Migrating VM Workloads to Containers: Issues and Challenges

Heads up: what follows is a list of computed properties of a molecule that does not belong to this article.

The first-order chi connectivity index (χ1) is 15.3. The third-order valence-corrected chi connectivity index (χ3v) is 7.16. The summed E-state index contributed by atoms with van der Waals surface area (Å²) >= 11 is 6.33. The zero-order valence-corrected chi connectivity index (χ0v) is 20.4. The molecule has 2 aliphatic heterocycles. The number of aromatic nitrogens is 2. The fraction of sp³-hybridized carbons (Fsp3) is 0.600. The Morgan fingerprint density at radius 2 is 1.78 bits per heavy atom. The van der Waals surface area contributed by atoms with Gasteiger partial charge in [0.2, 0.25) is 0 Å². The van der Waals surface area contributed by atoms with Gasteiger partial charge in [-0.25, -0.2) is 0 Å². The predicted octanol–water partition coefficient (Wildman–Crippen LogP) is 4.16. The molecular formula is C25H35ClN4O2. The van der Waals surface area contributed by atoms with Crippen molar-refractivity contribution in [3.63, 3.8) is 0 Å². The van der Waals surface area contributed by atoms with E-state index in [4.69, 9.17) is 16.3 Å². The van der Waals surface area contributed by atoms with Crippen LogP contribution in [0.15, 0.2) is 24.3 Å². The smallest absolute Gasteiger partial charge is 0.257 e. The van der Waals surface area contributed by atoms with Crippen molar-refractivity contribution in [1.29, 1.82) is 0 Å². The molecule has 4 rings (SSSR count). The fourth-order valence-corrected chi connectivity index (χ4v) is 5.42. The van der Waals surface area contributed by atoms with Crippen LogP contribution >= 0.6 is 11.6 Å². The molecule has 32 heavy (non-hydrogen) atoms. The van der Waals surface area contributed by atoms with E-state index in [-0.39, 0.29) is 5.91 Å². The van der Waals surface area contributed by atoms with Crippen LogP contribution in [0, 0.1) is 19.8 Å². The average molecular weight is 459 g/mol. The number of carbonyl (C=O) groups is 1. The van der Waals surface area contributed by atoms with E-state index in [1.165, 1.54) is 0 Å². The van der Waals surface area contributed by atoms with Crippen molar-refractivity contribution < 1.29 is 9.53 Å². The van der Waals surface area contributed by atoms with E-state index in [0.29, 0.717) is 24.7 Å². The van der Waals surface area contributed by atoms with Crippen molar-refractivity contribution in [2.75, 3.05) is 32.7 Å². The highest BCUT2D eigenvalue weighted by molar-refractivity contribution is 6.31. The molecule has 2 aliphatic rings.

Modern day enterprises are adopting virtualization to leverage the benefits of improved server utilization through workload consolidation. Server consolidation provides this benefit to enterprise applications as many of these do not exercise all the system resources to their full capacities, all the time. But co-hosting multiple applications together leads to several challenges including regulating resource sharing, enforcing isolation, minimizing interference etc. To address these challenges, several solutions emerged namely hypervisor based system virtual machines (VMs) and process virtualization mechanisms like containers. Both of these system virtualization techniques have their advantages and disadvantages. Hypervisors abstracts the ISA (Instruction Set Architecture) layer and allow multiple guest operating systems to run simultaneously in isolated environments called virtual machines. On the other hand process virtual machines like container technology abstract operating system layer and use the operating system kernel features such as namespaces, cgroups and apparmor to control resource sharing and provide isolation. Containers offer better workload consolidation than VMs as they have lower memory footprint and faster provisioning time. This enables data centers to handle more workload with existing hardware for applications that can be consolidated using containers. This work explores containers as constructs for workload consolidation and explores issues and challenges in this space. It also exposes concerns while moving workloads from VMs to containers. Containerisation of workloads throws up several challenges that need to be addressed while moving from VMs. Containers share the host OS kernel and hence only workloads with same OS dependency can be co-hosted together. Further, sharing of OS resources such as kernel space data structures, process ids, file descriptors and network stack by co-hosted containers often results in interference and performance hit for applications. In the first part we use OS level micro-benchmarks to identify the cause and symptoms of the bottlenecks and interference visible on the applications co-hosted inside containers. We also identify the key metrics that can be used to measure such concerns with a view to monitor the changes in workload requirements and dynamically place containers to achieve desired isolation and performance. This study is carried out using real-life retail e-commerce workloads of M/s Flipkart hosted in their private data center. Key advantage for such private cloud workloads is that majority of these applications are naturally developed on same OS platforms which gives a strong motivation to use containers for consolidating them. In the second part of the work we look at constructs for managing the elastic scaling of the containerised workloads. It is observed that majority (more than 70\%) of the Flipkart's workloads are stateless which allows seamless cloning of containers across data centers. We leverage this capability through in-kernel load balancing and horizontal scaling to adjust to dynamic workload variation. E-commerce workloads in Flipkart data center exhibit seasonality and show similar workload variations everyday. These variations can be predicted using Seasonal ARIMA model with minimal errors. Containers are light weight in terms of resource footprint as compared to VMs and can be subjected to frequent vertical scaling without any overhead. Vertical scaling offers benefits of increased performance without loss of service or migration overhead and thus provide better elasticity. However, vertical scaling is feasible only based on idle resources available on the platform on which the container is hosted. With adaptive container placement strategies we can identify potential containers that can be dynamically migrated for creating necessary idle resources to enable vertical scaling for the desired containers. It compliments vertical scaling by filling the gaps to utilize idle resources or vacate the required resources for enabling vertical scaling. Exploiting seasonality, offered by workloads, resources can be provisioned proactively. We observe that predictive scaling reduces SLA violations as compared to reactive scaling by allocating required resources in advance. While in arbitrarily varying workloads, when future requirements cannot be predicted, proactive scaling cannot be used. We show that adjusting to variation in workloads dynamically by provisioning and de-provisioning resources automatically, allocated to containers, reduced average resource requirement as compared to fixed resource allocation. It enables us to consolidate more applications on the existing capacity.